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First Ever Heinlein prize for the Advances in Space Commercialization awarded

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HOUSTON, TX (May 25, 2006) - Trustees of the Robert A. and Virginia Heinlein Prize Trust announced today that the first-ever Heinlein Prize will go to Dr. Peter H. Diamandis. The Heinlein Prize was founded to reward individuals for making practical contributions to the commercialization of space. Dr. Diamandis will be honored at a dinner and award ceremony on July 7, 2006 at the St. Regis Hotel in Houston, Texas and receive $500,000, a gold Heinlein Medallion, the Lady Vivamus Sword (as described in Heinlein’s book Glory

Information on Peter H. Diamandis and the X PRIZE Foundation

Diamandis is a pioneer and leader in the commercial space arena. In the past 25 years he started more than a dozen leading non-profit and for-profit space organizations. Diamandis is best known as Founder and Chairman of the X PRIZE Foundation, whose $10 million Ansari X PRIZE sparked the birth of the personal spaceflight industry.

Robert Heinlein published over one hundred novels, short stories, and articles. He won six Hugo awards and has had his work adapted into four movies and five television series. The most prevalent theme underlying all his works is the practical benefit of man's activities in space. The majority of his works were published long before Neil Armstrong first set foot upon the Moon, writing against prevailing opinions of the time that declared such an endeavor as both impractical and impossible.

Many of those who grew up reading his stories are scattered throughout the aerospace industry worldwide and have gone on to make significant progress towards man's expansion into space. Many testify today that they were first inspired by Robert Heinlein and his writings to pursue careers connected to space.

“There is no question that Heinlein’s work has inspired and driven me during my career,” said Dr. Diamandis. “His novella, The Man who Sold the Moon, is my favorite story. In fact, I flew it as personal cargo aboard SpaceShipOne during the winning Ansari X PRIZE flight on October 4th, 2004.”

Diamandis’ contributions to the commercialization of space began while studying molecular genetics as an undergraduate at MIT. In 1980 he founded the Students for the Exploration and Development of Space (SEDS), which has since become the largest student-based space organization in the world. He went on to earn a Master’s degree in Aerospace Engineering from MIT, concurrently with a Medical Degree from Harvard.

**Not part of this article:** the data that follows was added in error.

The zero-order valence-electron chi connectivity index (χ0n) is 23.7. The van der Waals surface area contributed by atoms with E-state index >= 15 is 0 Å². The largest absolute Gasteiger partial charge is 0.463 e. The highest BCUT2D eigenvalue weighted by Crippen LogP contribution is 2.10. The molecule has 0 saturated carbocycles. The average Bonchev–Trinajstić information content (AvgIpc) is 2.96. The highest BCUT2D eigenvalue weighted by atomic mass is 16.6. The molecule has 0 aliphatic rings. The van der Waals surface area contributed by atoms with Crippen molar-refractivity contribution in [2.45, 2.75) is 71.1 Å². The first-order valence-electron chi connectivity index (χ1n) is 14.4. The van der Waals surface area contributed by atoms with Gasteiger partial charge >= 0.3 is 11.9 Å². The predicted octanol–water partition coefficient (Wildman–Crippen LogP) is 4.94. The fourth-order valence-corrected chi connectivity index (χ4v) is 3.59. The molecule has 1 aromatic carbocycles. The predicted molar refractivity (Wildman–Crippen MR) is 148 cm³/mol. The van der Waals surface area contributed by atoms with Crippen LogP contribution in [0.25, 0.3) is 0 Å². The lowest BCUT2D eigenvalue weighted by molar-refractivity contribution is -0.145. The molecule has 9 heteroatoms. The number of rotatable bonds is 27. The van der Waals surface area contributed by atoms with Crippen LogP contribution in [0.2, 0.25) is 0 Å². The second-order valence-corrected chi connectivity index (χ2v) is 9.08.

Another major accomplishment was the founding of the International Space University (ISU) in Strasbourg, France. Since 1987 the ISU has provided graduate-level training to over 2,200 future leaders of the emerging global space community from 87 countries. The ISU is the embodiment of Dr. Diamandis’ vision of a peaceful, prosperous and boundless future through the study, exploration and development of space for the benefit of all humanity.

“Initially I wanted to be a NASA Astronaut and that dream drove me to collect numerous degrees, private pilot and scuba ratings,” said Diamandis. “But along the way I committed myself to traveling to space privately. I believe opening the space frontier is critical for the future of humanity, and making space a viable commercial endeavor is paramount to opening this frontier. My philosophy has been that the best way to predict the future is to create it yourself.”


This is a big step for the private space flight community. The award Heinlein moved some of his wealth into upon his death in 1988 is finally seeing light. This is a very exciting time.

But he gets the Lady Vivamus! That is the part that had me screeching like a fanboy.

"...and found there the blade that suited me the way Excalibur suited Arthur.

I've never seen one quite like it, so I don't know what to call it. A saber, I suppose, as the blade was faintly curved and razor sharp on the edge and sharp rather far on the back. But it had a point as deadly as a rapier and the curve was not enough to keep it from being used for thrust and counter quite as well as chopping away meat-axe style. The guard was a bell curved back around the knuckles into a semi-basket but cut away enough to permit full moulinet from any guard.

It balanced in the forte less than two inches from the guard, yet the blade was heavy enough to chop bone. It was the sort of sword that feels like an extension of your body.

The grip was honest sharkskin, molded to my hand. There was a motto chased on to the blade but it was so buried in curlicues that I did not take time to study it out. This girl was mine, we fitted! I returned it and buckled belt and scabbard to my bare waist, wanting the touch of it and feeling like Captain John Carter, and the Gascon and his three friends all in one."

"I drew my sword and glanced along it, feeling its exquisite balance while noting again the faint ripples left by the feather-soft hammerblows of some master swordsmith. I tossed it and caught it by the forte. "Read the motto, Star."

She traced it out. "Dum vivimus, vivamus! -- 'While we live, let us live!' "

-- Glory Road, Robert Heinlein


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